Vet charity PDSA today has reported a near-six-fold rise* in cases relating to Lyme Disease among UK pets in the last six years
The worrying statistics mirror the worsening situation in humans, with surging numbers of people now diagnosed with the debilitating disease.
Lyme Disease (Borreliosis) is caused by ticks – blood sucking parasites found in woodlands and long grass. It can lead to symptoms in pets such as fever, pain and swelling in the joints, crippling arthritis, nerve damage and even meningitis – which are similar to human symptoms.
PDSA saw around 100 cases of suspected or confirmed Lyme Disease in 2015 – an increase of 560% since 2009 (15 cases).
PDSA vet Vicki Larkham-Jones, warned that the figures were likely to be “just the tip of the iceberg” as many cases go unreported.
She said: “These figures are incredibly worrying because Lyme Disease can be a very serious, debilitating condition that can cause long-term problems if left untreated.
“Caught early, the disease can usually be effectively treated with long-term antibiotics. However, owners may not even be aware that their animal has been bitten by a tick, so they need to be vigilant.”
The rise in Lyme Disease in the UK, thought to be driven by climate change and warmer winters, has been recognised by public health officials for some time, according to NHS figures.
Reported human cases in England and Wales rose from 268 in 2001 to 959 in 2011 (260% increase), but the true figure is thought be much higher.
Vicki Larkham-Jones added: “Although the tick population appears to be on the increase, the majority of these parasites do not cause Lyme Disease.
“We treated 2,545 pets for tick related issues, including bites or removal in 2015 and only around 100 of these cases were suspected or confirmed cases of Lyme Disease.
“Now is the time for vigilance, as the UK’s tick population peaks between late spring and autumn.”
Thanks to funding from players of People’s Postcode Lottery, PDSA is educating pet owners on measures they can take to minimise the risk of themselves or their animal being bitten. The charity has produced a downloadable leaflet at www.pdsa.org.uk and is also delivering 300,000 parasite prevention treatments this year.
Tick-bite prevention tips from PDSA:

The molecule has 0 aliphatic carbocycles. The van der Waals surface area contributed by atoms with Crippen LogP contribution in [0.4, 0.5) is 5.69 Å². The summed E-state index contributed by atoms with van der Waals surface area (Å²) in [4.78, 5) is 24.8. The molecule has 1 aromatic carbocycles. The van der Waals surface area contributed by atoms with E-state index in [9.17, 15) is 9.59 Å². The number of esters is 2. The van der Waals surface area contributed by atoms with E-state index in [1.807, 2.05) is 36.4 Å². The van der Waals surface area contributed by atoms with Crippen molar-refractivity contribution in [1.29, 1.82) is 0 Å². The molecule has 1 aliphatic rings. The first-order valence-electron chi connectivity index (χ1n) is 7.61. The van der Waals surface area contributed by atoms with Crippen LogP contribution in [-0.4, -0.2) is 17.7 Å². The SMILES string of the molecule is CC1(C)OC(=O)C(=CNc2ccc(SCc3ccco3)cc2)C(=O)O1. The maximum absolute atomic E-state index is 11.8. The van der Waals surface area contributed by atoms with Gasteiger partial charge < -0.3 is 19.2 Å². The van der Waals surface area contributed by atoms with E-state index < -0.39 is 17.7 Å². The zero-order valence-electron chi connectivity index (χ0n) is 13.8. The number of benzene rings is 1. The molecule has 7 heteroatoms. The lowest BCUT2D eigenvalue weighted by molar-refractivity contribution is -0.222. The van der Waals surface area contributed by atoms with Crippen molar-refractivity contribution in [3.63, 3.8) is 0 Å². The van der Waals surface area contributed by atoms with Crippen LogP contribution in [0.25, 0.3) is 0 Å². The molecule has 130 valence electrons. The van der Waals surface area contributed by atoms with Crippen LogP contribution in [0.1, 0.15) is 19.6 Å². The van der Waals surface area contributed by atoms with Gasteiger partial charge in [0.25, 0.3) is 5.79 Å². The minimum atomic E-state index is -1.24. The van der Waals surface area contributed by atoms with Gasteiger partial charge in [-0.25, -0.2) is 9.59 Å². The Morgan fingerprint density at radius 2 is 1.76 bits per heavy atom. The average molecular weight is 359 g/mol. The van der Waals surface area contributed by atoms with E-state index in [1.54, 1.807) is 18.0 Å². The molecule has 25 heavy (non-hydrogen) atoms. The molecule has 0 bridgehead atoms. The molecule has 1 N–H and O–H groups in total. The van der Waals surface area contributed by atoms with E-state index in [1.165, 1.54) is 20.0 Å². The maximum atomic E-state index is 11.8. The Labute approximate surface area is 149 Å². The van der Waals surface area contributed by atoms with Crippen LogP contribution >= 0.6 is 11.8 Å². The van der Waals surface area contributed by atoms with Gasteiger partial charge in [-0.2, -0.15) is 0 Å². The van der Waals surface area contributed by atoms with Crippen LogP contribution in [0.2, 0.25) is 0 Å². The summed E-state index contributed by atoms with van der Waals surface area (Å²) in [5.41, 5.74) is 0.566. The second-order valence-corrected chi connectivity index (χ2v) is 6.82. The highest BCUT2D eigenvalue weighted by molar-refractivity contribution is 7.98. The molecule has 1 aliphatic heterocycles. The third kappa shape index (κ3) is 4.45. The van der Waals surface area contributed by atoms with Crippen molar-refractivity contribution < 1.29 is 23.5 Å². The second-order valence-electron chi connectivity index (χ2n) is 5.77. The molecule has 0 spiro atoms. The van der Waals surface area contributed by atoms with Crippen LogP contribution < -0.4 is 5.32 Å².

Speak to your vet about prevention – as some flea treatments can also kill ticks
Ticks are often found in wooded and moorland areas, especially in long grass. If Lyme disease is known to be a problem where you live, avoid letting your dog wander in deep undergrowth or grass, stick to paths
Always wear long trousers tucked into socks or boots, and long sleeves to help protect yourself when walking in these areas too
After walking your dog, always check for ticks. They can’t fly or jump, but they attach themselves to the skin of people or animals as they brush against them
Tick bites don’t hurt so they aren’t always noticed. The most common areas for ticks on pets are the head, ears, legs and underside
Hedgehogs and foxes are common tick carriers, meaning pets in urban areas with high fox populations are also at risk
A small percentage of dogs that have been bitten by a tick will develop Lyme disease. It can cause a rash, a raised temperature, lack of energy, lameness, due to joint inflammation and swollen lymph nodes.
When they first attach, a tick may be the size of a small pinhead but, as they suck blood, they can grow to the size of a match head and may look like a bluish-grey, pink or purple lump.
If you do spot a tick, on yourself or your pet, it must be removed properly as soon as possible. It is best to get advice from a vet before trying to remove a tick from your pet, as it’s easy to remove the body of the tick but the mouth can be left in the skin. If the tick isn’t properly removed it can cause an abscess or infection.
Special tick tweezers are available to buy, but need to be used carefully, so speak to your vet or suitably qualified person for guidance before attempting to remove ticks with tweezers.
Don’t crush or squeeze the tick’s body and don’t try and destroy the tick with a lighted match. Don’t put Vaseline on the tick as it may drop off but can still be alive to bite another victim
The sooner you remove the tick the better – the risk of spreading disease increases the longer the tick is attached. Remember that Lyme disease is spread by infected ticks not from pet to person